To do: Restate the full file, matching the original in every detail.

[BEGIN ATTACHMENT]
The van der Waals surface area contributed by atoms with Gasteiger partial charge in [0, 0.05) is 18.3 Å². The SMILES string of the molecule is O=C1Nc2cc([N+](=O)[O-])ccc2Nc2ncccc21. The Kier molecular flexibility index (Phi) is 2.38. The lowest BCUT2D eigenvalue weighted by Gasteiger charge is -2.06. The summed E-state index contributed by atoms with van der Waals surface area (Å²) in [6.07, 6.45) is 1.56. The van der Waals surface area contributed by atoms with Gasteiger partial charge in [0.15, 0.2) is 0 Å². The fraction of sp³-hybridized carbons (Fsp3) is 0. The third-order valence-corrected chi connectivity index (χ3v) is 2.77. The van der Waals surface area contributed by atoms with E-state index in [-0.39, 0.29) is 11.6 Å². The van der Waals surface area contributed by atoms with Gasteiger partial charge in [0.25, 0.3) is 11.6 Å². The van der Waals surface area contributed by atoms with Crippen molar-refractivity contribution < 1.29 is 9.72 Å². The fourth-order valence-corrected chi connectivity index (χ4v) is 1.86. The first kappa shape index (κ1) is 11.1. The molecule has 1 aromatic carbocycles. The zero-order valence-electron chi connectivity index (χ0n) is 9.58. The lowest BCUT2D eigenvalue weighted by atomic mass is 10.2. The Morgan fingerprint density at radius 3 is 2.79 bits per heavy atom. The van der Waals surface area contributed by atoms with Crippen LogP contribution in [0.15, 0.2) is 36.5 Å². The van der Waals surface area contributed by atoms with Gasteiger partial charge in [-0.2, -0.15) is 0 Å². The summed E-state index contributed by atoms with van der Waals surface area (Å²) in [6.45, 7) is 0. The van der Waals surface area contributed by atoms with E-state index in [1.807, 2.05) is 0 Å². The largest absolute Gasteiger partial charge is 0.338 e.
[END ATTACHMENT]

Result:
The van der Waals surface area contributed by atoms with Gasteiger partial charge in [0, 0.05) is 18.3 Å². The SMILES string of the molecule is O=C1Nc2cc([N+](=O)[O-])ccc2Nc2ncccc21. The Kier molecular flexibility index (Phi) is 2.38. The lowest BCUT2D eigenvalue weighted by Gasteiger charge is -2.06. The summed E-state index contributed by atoms with van der Waals surface area (Å²) in [6.07, 6.45) is 1.56. The van der Waals surface area contributed by atoms with Gasteiger partial charge in [0.15, 0.2) is 0 Å². The fraction of sp³-hybridized carbons (Fsp3) is 0. The third-order valence-corrected chi connectivity index (χ3v) is 2.77. The van der Waals surface area contributed by atoms with E-state index in [-0.39, 0.29) is 11.6 Å². The van der Waals surface area contributed by atoms with Gasteiger partial charge in [0.25, 0.3) is 11.6 Å². The van der Waals surface area contributed by atoms with Crippen molar-refractivity contribution < 1.29 is 9.72 Å². The fourth-order valence-corrected chi connectivity index (χ4v) is 1.86. The first kappa shape index (κ1) is 11.1. The molecule has 1 aromatic carbocycles. The zero-order valence-electron chi connectivity index (χ0n) is 9.58. The lowest BCUT2D eigenvalue weighted by atomic mass is 10.2. The Morgan fingerprint density at radius 3 is 2.79 bits per heavy atom. The van der Waals surface area contributed by atoms with Crippen LogP contribution in [0.15, 0.2) is 36.5 Å². The van der Waals surface area contributed by atoms with Gasteiger partial charge in [-0.2, -0.15) is 0 Å². The summed E-state index contributed by atoms with van der Waals surface area (Å²) in [6.45, 7) is 0. The van der Waals surface area contributed by atoms with E-state index in [1.807, 2.05) is 0 Å². The largest absolute Gasteiger partial charge is 0.338 e.